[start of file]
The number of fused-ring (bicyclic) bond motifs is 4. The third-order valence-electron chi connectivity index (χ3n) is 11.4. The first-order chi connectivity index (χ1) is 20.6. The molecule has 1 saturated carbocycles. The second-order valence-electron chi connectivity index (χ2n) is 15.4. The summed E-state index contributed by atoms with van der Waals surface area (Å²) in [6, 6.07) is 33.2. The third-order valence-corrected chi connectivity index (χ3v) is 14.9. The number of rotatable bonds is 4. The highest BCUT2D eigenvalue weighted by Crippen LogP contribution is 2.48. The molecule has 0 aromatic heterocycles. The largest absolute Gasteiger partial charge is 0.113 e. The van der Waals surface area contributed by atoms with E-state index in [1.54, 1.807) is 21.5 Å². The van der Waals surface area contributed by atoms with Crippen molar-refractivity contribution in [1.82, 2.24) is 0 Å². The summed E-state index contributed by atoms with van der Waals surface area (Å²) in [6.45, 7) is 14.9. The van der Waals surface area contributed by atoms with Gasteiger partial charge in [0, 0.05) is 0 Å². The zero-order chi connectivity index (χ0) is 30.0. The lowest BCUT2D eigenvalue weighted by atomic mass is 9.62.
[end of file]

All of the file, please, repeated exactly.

The number of fused-ring (bicyclic) bond motifs is 4. The third-order valence-electron chi connectivity index (χ3n) is 11.4. The first-order chi connectivity index (χ1) is 20.6. The molecule has 1 saturated carbocycles. The second-order valence-electron chi connectivity index (χ2n) is 15.4. The summed E-state index contributed by atoms with van der Waals surface area (Å²) in [6, 6.07) is 33.2. The third-order valence-corrected chi connectivity index (χ3v) is 14.9. The number of rotatable bonds is 4. The highest BCUT2D eigenvalue weighted by Crippen LogP contribution is 2.48. The molecule has 0 aromatic heterocycles. The largest absolute Gasteiger partial charge is 0.113 e. The van der Waals surface area contributed by atoms with E-state index in [1.54, 1.807) is 21.5 Å². The van der Waals surface area contributed by atoms with Crippen molar-refractivity contribution in [1.82, 2.24) is 0 Å². The summed E-state index contributed by atoms with van der Waals surface area (Å²) in [6.45, 7) is 14.9. The van der Waals surface area contributed by atoms with Gasteiger partial charge in [0, 0.05) is 0 Å². The zero-order chi connectivity index (χ0) is 30.0. The lowest BCUT2D eigenvalue weighted by atomic mass is 9.62.